Note: WDR and Conditional Waiver language as mitigation (under CEQA review and in conformance with Cal Water Code)  was a condition of adoption of the Scott and Shasta TMDLs and Implementation Plan as amended into the Basin Plan.  These conditions are considered binding and enforceable. If such WDR or Waiver conditions are ignored or violated, then such a conditions can be legally compelled to be obeyed.  To change the conditions of an approved Implementation Plan (WDR or Waiver) would necessitate that it be amended according to the same process by which it was approved. In this case such changes would require substantiation that any such changes must be equal to or better that the previously applied conditions. 

Implementation language as mitigation is compelled by substantial evidence in the record.  The only way that the State Water Board or Regional Board can legally allow the mitigation to be removed or changed is if it determines that the substantial evidence that prompted the mitigation has somehow disappeared. If a particular mitigation is necessary to control the adverse impacts of a project over a certain period of time and if it is feasible, its implementation is legally mandated.

Any diminished capability in the Regional Board administration of these WDRs and Conditional Waivers (possibly by State Wide WDRs and Waivers as proposed by the State Board) would necessarily effect the potential  effectiveness of any TMDL that relies on these WDRs and Waivers for pollutant control.  Thus the Implementation policy effectiveness of these TMDLs would, and should, be called into question.  Loss of WDR and Waiver utility should bring the approved Scott and Shasta TMDL Implementation language into question. In addition, the Scott and Shasta are Klamath problems.  

Final Report on Sediment Impairment and Effects on Beneficial Uses of The Elk River and Stitz, Bear, Jordan and Freshwater Creeks (Humboldt Watersheds Independent Scientific Review Panel); and (2) Phase II Report: Independent Scientific Review Panel on Sediment Impairment and Effects on Beneficial Uses of the Elk River and Stitz, Bear, Jordan and Freshwater Creeks (Humboldt Watersheds Independent Scientific Review Panel) – and – other studies and scientific review planels document and contain substantial evidence that CDF’s Rules and best management practices fail to protect water quality from the adverse effects of logging.  These documents should be referenced in review and discussion of Implementation Planning (Implementing Programs – inclusive of WDRs and Conditional Waivers).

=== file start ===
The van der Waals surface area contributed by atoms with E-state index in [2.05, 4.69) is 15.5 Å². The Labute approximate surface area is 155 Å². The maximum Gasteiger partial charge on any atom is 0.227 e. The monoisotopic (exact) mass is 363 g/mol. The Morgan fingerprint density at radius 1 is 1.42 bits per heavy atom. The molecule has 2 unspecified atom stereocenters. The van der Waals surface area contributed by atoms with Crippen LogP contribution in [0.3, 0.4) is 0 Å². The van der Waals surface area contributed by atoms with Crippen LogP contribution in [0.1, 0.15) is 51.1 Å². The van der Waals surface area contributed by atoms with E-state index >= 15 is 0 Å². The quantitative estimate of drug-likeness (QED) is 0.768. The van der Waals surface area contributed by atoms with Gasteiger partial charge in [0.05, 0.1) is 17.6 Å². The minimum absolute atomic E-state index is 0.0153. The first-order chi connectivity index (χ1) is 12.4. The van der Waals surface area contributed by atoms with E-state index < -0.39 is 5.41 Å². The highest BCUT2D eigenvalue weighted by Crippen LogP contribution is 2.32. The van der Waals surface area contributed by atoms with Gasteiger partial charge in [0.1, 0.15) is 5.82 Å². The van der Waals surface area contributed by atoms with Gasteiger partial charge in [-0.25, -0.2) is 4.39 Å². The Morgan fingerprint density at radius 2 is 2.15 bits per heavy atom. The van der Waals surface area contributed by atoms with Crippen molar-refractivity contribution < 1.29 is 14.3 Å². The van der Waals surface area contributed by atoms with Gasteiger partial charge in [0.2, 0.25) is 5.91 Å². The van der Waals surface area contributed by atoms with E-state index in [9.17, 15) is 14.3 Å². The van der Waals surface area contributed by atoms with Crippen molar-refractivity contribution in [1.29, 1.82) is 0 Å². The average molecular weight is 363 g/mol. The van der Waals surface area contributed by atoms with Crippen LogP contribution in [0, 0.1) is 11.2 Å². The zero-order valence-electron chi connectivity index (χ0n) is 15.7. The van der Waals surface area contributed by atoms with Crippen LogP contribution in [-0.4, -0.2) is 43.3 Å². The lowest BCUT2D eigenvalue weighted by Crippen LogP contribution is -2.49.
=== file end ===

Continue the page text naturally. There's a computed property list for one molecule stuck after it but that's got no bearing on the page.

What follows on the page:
Stream Flow Maintenance

The State Water Board has not included all of the north coast streams (suffering from diminished flows – from over and inappropriate use, unlicensed use, and changing weather patterns) in their policy considerations for flow maintenance (and beneficial use protection). Low flow conditions exacerbate temperature and other pollutant issues.  Documented in the Klamath River, and Scott and Shasta River TMDLs and Implementation Plan are pollutant effects related to diminished stream flows. The State Water Board should (under State Water Code and other regulatory authority ) take action to protect beneficial uses by imposing standards and regulations to limit wasteful and illegal diversion. These actions are to include minimum flow targets to protect fishery resources and other beneficial uses, stream flow gauges, Water Master, Water Budgets, and gauges on pumps so that use may be documented. All information should and policy process should be open and transparent and available for use by responsible agency and the public. (note: this issue is what is being discussed on the Russian River and other streams in northern California suffering from similar conditions ). 

This issue must be addressed (in reference to conditions in the Klamath River and tributaries) in the Klamath River TMDL and Implementation Plan. 

Suction Dredging 

Suction dredging changes channel conformity and brings up and redistributes sediment (and possibly pollution contaminates).  Such activity is subject to DFG 1600 permitting and should be subject to WDRs and NPDES permitting processes (NPDES due to the fact that this is a point source input of pollutants).   Suction dredging activity must be in conformance with the Basin Plan (including Basin Plan Anti-degradation language). 

Model Boundary

The Klamath River TMDL and Implantation plan is complicated by many factors, including inputs from tributaries and areas of the Klamath River outside the State of California. The State of California (and Region IX EPA) should insist that waters delivered to the boarder of the State of California from Oregon should meet Water Quality Standards.  This requires cooperation and actions from the State of Oregon and regional management by the EPA. 

Mile Stones

Section 13242 of California Water Code require time lines for implementation of actions as part of a Water Quality Control Plan. The Klamath River TMDL and Action plan projects actions to be accomplished at some future date. Compliance for such an implementation schedule should be tracked and mandated – with additional actions to take place if the schedule is not met.  There should be mile stones (or targets) for measurement of trends and efficacy of Implementing Programs – with additional described actions if such miles stones (or targets) are not attained.  Performance and movement towards attainment standards are mandated under this section of the Cal Water Code and by CEQA.  The document should clearly demonstrate how all of this is to be accomplished – with described alternative actions if mile stones or targets are not attained. 


Alan Levine for Coast Action Group 

Alan Levine
Coast Action Group
P.O. Box 215 
Point Arena, CA 95468

Phone: Week Days 707 542-4408
Weekends  707 882-2484